In your Baptism, God has said, “You. Are. Mine.” Think about that for a moment. The God and Creator of the universe has personally cleansed you from your sins, has looked upon you, and has said, “You belong to Me!” Brothers and sisters, you belong to God, and He takes care of His possessions. As Jesus has said, He takes care of the birds of the air and clothes the lilies of the fields, so how much more will He certainly take care of you, His child [Matthew 6:25-33]!
So, brothers and sisters, if you are ever in doubt of your adoption or you forget about your adoption when things are going well, remember the promise God has given to you in your Baptism. In Luther’s Small Catechism, when he asks, “What gifts or benefits does baptism grant,” he writes this: “It brings about forgiveness of sins, redeems from death and the devil, and gives eternal salvation to all who believe it, as the words and promise of God declare.” These are the promises God has given to you in your Baptism.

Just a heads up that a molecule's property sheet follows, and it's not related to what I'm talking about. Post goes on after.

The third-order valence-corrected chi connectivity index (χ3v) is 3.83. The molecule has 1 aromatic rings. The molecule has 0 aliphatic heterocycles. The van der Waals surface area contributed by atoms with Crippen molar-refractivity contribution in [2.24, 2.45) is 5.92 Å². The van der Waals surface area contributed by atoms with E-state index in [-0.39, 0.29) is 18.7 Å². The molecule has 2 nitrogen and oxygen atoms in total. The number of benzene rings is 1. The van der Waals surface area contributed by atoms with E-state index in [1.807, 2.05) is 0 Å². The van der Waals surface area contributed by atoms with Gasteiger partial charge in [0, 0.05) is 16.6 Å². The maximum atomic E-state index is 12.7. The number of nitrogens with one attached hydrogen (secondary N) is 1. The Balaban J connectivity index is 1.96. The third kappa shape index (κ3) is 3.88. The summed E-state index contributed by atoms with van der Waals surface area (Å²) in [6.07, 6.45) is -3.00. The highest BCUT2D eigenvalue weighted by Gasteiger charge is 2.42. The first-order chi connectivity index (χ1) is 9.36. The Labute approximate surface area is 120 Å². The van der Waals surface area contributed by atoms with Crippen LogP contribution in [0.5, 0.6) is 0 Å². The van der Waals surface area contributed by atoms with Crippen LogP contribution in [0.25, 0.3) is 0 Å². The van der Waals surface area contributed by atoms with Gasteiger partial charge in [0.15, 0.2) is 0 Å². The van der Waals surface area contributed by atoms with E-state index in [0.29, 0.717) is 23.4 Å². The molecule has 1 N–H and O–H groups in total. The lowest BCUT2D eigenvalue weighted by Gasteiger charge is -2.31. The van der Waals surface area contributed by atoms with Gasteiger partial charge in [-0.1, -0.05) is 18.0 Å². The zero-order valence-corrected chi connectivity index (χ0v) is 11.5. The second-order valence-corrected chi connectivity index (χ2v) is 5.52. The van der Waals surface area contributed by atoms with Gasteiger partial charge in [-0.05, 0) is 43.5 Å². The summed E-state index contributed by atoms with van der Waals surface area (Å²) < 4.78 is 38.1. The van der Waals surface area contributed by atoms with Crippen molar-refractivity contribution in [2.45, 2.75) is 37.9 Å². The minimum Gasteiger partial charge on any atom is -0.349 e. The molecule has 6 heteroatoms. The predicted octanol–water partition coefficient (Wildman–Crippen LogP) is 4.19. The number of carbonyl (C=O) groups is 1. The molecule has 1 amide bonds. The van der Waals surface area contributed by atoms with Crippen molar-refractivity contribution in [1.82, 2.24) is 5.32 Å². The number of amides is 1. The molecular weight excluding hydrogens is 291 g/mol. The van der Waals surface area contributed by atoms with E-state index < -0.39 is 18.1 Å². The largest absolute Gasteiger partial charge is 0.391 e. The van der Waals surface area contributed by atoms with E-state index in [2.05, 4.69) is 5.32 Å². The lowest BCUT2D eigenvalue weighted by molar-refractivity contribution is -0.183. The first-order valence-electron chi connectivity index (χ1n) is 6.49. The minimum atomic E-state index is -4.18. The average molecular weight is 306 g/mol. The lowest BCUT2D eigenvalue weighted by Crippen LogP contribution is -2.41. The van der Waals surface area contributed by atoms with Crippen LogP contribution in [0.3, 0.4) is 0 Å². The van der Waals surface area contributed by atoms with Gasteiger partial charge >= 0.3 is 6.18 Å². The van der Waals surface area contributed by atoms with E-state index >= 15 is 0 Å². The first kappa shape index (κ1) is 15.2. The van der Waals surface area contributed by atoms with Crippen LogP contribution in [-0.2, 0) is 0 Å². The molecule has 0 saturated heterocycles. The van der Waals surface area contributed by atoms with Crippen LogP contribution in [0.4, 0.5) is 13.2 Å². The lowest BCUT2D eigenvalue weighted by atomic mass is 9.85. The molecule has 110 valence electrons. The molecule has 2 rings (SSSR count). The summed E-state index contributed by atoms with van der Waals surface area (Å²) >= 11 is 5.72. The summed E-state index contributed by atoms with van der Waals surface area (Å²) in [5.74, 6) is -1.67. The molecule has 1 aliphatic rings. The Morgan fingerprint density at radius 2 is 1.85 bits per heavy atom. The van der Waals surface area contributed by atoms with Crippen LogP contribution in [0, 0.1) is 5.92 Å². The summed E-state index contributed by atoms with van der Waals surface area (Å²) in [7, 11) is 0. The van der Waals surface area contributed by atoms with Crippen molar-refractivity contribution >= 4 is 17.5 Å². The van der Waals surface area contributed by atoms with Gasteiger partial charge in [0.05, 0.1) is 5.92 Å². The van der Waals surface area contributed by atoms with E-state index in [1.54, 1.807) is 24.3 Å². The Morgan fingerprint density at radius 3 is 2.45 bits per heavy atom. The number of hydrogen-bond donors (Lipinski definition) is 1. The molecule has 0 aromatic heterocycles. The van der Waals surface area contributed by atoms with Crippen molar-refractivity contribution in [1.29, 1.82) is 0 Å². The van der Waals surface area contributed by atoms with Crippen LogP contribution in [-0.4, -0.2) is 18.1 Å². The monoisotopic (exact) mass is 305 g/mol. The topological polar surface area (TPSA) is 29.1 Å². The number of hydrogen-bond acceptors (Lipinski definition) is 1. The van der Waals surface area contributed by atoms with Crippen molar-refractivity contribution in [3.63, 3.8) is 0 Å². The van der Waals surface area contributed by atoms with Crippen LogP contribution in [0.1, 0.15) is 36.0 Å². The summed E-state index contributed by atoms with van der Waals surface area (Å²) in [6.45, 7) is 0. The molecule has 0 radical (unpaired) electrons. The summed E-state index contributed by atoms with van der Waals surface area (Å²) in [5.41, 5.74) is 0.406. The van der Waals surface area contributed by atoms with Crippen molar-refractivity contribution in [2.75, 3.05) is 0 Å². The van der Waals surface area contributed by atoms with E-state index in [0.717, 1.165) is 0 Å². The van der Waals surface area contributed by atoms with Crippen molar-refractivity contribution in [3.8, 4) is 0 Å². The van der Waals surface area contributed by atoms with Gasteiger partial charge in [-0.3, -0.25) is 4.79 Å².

This is why we make the sign of the cross, for those of us who do. By making the sign of the cross, we remember the promises God has given us in our Baptisms. Therefore, remember, as a child of God, in your Baptism you have received the inheritance of the forgiveness of sins, redemption from death and the Devil, and eternal salvation according to God’s promise and good pleasure—according to His joy.
May the peace of God, which surpasses all understanding, keep your hearts and minds in Christ Jesus. Amen.